Ongoing state involvement at Savannah recycling center with mulch fire

Published: Mar. 24, 2022 at 4:29 PM EDT|Updated: Mar. 25, 2022 at 9:00 AM EDT
Email This Link
Share on Pinterest
Share on LinkedIn

SAVANNAH, Ga. (WTOC) - A construction recycling center in Savannah with a massive mulch pile that caught fire has a history of state environmental action.

WTOC Investigates reviewed public filings with Georgia’s Environmental Protection Division. The records show complaints and state action going back at least five years with the Green Acres Recycling Center on Louisville Road.

An ongoing enforcement issue: the size of the mulch pile.

As recently as December, EPD took the case to court after determining the business had violated a 2017 consent order.

WTOC Investigates has confirmed at the time the mulch pile caught fire on March 18, state environmental officials and Green Acres attorneys were in legal negotiations to get the property into compliance with state rules.

“This is something we have tried to avoid all along,” said an environmental official with EPD’s Coastal Division in Brunswick.

Green Acres Recycling has a permit to operate as a recovered materials facility. Under EPD rules, it means the facility must recycle 75 percent of the construction material brought onto the site and cannot stockpile debris.

But records show the company has struggled for years to comply with the state environmental rules.

Under EPD’s new rules for mulching facilities, mulch piles cannot exceed 25 feet in height. As recently as June, the mulch pile at Green Acres reached as high as 60 feet, said an EPD Coastal Division official, who spoke to WTOC Investigates after reviewing the company’s case file.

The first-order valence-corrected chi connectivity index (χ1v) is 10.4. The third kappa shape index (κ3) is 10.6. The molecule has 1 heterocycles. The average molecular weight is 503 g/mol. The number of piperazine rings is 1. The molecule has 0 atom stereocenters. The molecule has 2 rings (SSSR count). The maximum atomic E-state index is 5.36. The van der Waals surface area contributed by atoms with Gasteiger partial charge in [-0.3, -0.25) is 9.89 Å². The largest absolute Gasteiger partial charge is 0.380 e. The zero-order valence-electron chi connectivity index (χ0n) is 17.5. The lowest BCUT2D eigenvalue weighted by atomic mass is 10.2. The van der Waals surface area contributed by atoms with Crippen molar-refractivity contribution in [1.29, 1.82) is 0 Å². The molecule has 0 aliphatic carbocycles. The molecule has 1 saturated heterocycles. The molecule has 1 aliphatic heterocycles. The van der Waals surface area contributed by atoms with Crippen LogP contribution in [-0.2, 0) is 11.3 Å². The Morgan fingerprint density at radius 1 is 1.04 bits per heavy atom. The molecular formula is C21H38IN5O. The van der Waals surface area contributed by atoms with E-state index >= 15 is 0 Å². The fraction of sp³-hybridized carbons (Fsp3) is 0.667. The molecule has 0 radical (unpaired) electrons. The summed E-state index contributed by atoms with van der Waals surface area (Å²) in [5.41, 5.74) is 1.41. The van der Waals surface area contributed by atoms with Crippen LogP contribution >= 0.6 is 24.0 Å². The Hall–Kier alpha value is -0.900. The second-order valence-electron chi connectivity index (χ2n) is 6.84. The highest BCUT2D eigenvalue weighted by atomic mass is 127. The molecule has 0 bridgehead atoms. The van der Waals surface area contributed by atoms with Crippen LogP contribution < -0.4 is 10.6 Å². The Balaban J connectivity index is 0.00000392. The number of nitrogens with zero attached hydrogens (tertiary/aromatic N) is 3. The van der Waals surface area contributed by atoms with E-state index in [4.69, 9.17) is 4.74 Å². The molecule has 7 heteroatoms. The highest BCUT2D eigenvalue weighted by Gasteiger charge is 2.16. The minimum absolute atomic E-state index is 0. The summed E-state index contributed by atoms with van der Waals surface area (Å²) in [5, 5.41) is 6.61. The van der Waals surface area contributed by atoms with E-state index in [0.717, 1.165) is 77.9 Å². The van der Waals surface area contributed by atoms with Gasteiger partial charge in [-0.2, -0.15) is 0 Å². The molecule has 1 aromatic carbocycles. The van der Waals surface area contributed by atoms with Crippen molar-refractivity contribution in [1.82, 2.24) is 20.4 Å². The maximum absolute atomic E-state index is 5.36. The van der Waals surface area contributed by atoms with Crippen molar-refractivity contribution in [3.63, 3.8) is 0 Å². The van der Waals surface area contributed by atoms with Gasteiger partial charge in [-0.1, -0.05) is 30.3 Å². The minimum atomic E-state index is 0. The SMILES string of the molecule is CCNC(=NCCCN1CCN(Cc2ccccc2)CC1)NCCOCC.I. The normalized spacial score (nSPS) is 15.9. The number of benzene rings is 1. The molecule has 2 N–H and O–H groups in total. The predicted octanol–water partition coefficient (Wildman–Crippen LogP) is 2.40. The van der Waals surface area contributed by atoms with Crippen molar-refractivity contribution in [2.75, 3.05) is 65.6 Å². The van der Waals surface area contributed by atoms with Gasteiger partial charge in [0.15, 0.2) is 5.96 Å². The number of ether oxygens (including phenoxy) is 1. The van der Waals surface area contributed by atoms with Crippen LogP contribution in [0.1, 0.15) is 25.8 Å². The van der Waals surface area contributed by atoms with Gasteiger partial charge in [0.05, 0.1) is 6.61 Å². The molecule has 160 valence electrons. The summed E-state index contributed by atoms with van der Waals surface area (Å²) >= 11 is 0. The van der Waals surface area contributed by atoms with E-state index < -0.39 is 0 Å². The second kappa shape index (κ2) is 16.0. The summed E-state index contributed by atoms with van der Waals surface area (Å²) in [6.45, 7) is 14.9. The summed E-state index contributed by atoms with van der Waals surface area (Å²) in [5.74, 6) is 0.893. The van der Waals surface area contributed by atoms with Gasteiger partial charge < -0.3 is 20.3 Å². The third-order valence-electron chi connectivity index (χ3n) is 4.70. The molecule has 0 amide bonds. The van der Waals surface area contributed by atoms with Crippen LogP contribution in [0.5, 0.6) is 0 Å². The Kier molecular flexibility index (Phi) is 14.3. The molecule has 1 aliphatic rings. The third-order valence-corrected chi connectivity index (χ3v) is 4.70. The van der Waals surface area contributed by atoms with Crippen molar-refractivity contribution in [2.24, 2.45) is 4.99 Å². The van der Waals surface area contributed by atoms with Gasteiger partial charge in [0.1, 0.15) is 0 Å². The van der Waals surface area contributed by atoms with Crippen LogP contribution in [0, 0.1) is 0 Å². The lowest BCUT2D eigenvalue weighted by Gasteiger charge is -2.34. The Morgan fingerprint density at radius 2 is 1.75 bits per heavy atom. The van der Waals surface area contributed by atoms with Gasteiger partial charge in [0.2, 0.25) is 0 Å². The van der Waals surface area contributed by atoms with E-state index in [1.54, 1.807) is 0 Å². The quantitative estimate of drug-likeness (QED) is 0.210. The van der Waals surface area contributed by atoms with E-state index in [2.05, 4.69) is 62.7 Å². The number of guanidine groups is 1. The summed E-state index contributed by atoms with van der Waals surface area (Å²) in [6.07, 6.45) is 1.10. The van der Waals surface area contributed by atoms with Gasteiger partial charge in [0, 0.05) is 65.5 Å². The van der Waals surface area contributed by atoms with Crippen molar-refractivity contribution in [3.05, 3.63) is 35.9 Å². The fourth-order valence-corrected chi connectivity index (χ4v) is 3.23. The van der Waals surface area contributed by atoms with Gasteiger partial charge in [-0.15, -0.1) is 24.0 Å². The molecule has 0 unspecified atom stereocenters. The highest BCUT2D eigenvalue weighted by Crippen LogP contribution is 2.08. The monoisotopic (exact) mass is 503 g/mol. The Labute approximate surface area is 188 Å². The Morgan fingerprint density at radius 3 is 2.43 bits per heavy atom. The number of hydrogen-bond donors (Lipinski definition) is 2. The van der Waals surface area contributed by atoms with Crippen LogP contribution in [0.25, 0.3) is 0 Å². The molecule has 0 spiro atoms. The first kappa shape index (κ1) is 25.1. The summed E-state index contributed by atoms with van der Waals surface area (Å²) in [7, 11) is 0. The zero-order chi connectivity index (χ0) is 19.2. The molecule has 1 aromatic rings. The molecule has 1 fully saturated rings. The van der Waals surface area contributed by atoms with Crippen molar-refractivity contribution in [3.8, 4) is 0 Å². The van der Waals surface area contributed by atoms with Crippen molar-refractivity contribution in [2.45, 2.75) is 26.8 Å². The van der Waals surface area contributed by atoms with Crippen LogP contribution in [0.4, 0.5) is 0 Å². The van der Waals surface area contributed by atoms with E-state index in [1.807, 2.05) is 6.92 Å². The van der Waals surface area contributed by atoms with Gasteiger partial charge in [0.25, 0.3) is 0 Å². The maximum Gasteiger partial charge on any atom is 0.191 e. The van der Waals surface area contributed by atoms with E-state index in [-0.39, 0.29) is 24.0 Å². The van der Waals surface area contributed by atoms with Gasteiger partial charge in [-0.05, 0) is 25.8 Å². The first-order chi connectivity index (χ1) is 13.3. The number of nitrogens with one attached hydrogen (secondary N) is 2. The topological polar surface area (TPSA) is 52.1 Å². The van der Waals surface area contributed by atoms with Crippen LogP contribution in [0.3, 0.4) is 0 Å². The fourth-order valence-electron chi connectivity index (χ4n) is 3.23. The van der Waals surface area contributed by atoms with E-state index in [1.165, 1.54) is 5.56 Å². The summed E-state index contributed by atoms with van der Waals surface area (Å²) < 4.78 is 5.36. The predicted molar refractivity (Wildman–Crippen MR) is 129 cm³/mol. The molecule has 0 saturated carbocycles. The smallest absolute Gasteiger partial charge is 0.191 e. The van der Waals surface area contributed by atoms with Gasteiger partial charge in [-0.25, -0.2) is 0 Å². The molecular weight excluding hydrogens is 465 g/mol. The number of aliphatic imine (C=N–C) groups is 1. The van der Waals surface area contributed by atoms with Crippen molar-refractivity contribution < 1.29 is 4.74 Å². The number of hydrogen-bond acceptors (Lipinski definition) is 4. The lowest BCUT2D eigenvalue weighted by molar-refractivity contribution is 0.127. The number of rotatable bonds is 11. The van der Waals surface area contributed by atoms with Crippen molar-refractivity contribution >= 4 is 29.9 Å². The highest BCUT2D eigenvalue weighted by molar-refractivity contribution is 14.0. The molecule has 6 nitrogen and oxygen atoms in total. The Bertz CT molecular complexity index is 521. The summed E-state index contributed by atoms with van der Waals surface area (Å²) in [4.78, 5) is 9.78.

The mulch pile height back then stood more than twice as high as the state’s new rules adopted in October. EPD also requires mulching facilities to provide a fire plan to the state, but there is no state requirement for the company to share the plan with its local fire department.

“There are mulching facilities in the state and EPD recognizes these things do need regulation or limitations and part of that is to develop a fire plan and get the state fire marshal involved,” said the state environmental official in the EPD’s Coastal Division Brunswick office.

The EPD rules are in place to strike a balance, the official said, by offering companies a path to recycle construction materials to reduce the number of materials going into landfills. The rules, if followed, allow recovered materials facilities to avoid the state’s strict solid waste permitting regulations. The environmental official said EPD understands the market for recycled materials is cyclical and, at times, the market may not be conducive to running a recycling business.

Since at least 2017, state records showed Green Acres hasn’t been able to meet the state rules and has paid a fine.

In 2017, the company signed a consent order with EPD and agreed to pay a $10,000 settlement to the state. The company also agreed to bring the facility into compliance with the state rules by a certain deadline. The public records available didn’t list the agreed to deadline or compliance requirements.

But the records show Green Acres Recycling continued to be a nuisance, at least for one neighbor.

In 2020, a commercial neighbor to Green Acres contacted the state to say a portion of the mulch pile had encroached by about 70 feet, according to a copy of the complaint.

State environmental officials opened an investigation and noted Green Acres had been under enforcement action involving the wood pile since 2017.

In December of last year, EPD determined the company had failed to meet the consent order deadline for compliance and requested a contempt hearing in a Chatham County Superior Court.

The company was supposed to reduce the mulch pile, but then it caught fire on March 18.

It’s continued to smolder and reignite for about a week. At times, Savannah Fire has blocked traffic on Louisville Road so firefighters could connect to a fire hydrant across the street from the center.

Copyright 2022 WTOC. All rights reserved.